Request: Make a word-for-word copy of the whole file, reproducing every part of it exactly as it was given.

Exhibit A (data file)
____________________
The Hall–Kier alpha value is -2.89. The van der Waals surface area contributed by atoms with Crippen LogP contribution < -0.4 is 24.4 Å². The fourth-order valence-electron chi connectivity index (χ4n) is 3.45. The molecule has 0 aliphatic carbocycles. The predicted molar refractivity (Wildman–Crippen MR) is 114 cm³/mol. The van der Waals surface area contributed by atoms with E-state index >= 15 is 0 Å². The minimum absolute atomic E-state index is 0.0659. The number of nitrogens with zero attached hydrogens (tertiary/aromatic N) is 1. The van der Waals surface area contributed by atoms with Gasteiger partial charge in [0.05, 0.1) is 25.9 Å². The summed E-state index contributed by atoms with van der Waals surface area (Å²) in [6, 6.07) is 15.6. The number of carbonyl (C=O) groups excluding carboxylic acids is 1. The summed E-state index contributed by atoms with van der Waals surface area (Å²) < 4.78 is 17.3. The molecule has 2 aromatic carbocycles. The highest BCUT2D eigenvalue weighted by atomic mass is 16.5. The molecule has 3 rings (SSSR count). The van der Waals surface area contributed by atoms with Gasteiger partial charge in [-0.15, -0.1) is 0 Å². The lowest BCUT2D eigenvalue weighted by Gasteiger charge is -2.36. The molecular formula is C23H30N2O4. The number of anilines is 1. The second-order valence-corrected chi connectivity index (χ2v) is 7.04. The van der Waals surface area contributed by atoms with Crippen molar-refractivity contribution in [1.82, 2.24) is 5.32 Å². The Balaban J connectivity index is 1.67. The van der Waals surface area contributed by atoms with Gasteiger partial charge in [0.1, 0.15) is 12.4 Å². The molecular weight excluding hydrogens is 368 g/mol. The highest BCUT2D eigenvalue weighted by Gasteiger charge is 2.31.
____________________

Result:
The Hall–Kier alpha value is -2.89. The van der Waals surface area contributed by atoms with Crippen LogP contribution < -0.4 is 24.4 Å². The fourth-order valence-electron chi connectivity index (χ4n) is 3.45. The molecule has 0 aliphatic carbocycles. The predicted molar refractivity (Wildman–Crippen MR) is 114 cm³/mol. The van der Waals surface area contributed by atoms with E-state index >= 15 is 0 Å². The minimum absolute atomic E-state index is 0.0659. The number of nitrogens with zero attached hydrogens (tertiary/aromatic N) is 1. The van der Waals surface area contributed by atoms with Gasteiger partial charge in [0.05, 0.1) is 25.9 Å². The summed E-state index contributed by atoms with van der Waals surface area (Å²) in [6, 6.07) is 15.6. The number of carbonyl (C=O) groups excluding carboxylic acids is 1. The summed E-state index contributed by atoms with van der Waals surface area (Å²) < 4.78 is 17.3. The molecule has 2 aromatic carbocycles. The highest BCUT2D eigenvalue weighted by atomic mass is 16.5. The molecule has 3 rings (SSSR count). The van der Waals surface area contributed by atoms with Gasteiger partial charge in [-0.15, -0.1) is 0 Å². The lowest BCUT2D eigenvalue weighted by Gasteiger charge is -2.36. The molecular formula is C23H30N2O4. The number of anilines is 1. The second-order valence-corrected chi connectivity index (χ2v) is 7.04. The van der Waals surface area contributed by atoms with Crippen molar-refractivity contribution in [1.82, 2.24) is 5.32 Å². The Balaban J connectivity index is 1.67. The van der Waals surface area contributed by atoms with Gasteiger partial charge in [0.1, 0.15) is 12.4 Å². The molecular weight excluding hydrogens is 368 g/mol. The highest BCUT2D eigenvalue weighted by Gasteiger charge is 2.31.